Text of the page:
Maya Rodriguez / Eyewitness News
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NEW ORLEANS-- With just a few days left before Christmas stores are hoping this weekend will bring in a surge of last-minute shoppers. For some businesses in Downtown and the French Quarter, construction and infrastructure work has not made it easy.

At Southern Candymakers in the French Quarter, the pralines are hot and right now so are their sales.

'We're just to a point now that we're starting to wind down a little bit, but it's been fantastic,' said Peter Thompkins, owner of Southern Candymakers. 'We've been very happy.'

For a while there, though, Thompkins' store on Decatur Street, was at the epicenter of the city's onslaught of infrastructure and road repairs ahead of the Super Bowl.

'It caused some problems with customers trying to get pick-up orders and we have another store in the French Market, which made it a little difficult to get product there and back,' he said.

For Andre Rubenstein, the Canal Street location of his clothing store, Rubenstein's, put them in the crosshairs of the road construction and impacted their bottom line.

'We find business being off a little bit,' Rubenstein said. 'It's been good, but it's not as good as it should be. I think a big part of the problem is the fact that traffic has been just horrendous in the downtown area and it really has deterred people from coming downtown.'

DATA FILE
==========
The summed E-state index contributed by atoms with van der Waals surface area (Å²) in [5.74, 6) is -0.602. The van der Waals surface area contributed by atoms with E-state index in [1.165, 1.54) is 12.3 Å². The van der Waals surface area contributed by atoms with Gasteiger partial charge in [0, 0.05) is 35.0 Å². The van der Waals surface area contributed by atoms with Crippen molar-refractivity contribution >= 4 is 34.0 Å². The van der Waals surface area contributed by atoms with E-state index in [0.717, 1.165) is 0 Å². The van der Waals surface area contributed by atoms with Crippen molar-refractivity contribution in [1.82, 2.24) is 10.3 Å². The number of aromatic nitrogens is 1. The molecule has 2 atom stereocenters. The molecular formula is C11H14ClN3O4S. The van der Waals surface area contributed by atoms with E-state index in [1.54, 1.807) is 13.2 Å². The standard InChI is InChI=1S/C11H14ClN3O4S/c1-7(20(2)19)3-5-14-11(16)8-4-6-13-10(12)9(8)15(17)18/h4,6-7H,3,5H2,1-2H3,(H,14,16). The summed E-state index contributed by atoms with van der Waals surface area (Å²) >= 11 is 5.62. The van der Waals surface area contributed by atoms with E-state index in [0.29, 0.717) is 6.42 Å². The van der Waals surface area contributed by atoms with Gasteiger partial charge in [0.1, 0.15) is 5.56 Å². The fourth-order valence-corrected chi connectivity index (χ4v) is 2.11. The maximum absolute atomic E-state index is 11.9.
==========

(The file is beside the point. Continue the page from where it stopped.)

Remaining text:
Stores, however, hold out hope for visitors like Ronald Hebert.

'It's kind of like being in Lafayette, it's kind of the same culture,' said Hebert, a UL-Lafayette fan.

Hebert and others from Lafayette, along with East Carolina fans, who are in town for this weekend's New Orleans Bowl.

'We're staying 'til Sunday morning and trying to look for a place to eat right now,' he said.

Those kinds of weekend stays have businesses Downtown looking forward to more bowls in the weeks ahead.

'We're expecting to be very busy,' Thompkins said. 'Sugar Bowl is always great for us, but the Super Bowl-- is just going to be fantastic.'

First, though, they will try to get the most out of the remaining days until Christmas.

'We're going to open Sunday because we think that it's important to do as much business as we can and it's right before Christmas, so we think we can do some business,' said Rubenstein. 'But that's unusual-- we don't open on Sunday.'

Some Downtown and French Quarter business owners said what has been great this holiday season is the number of visitors in town and the business they bring.

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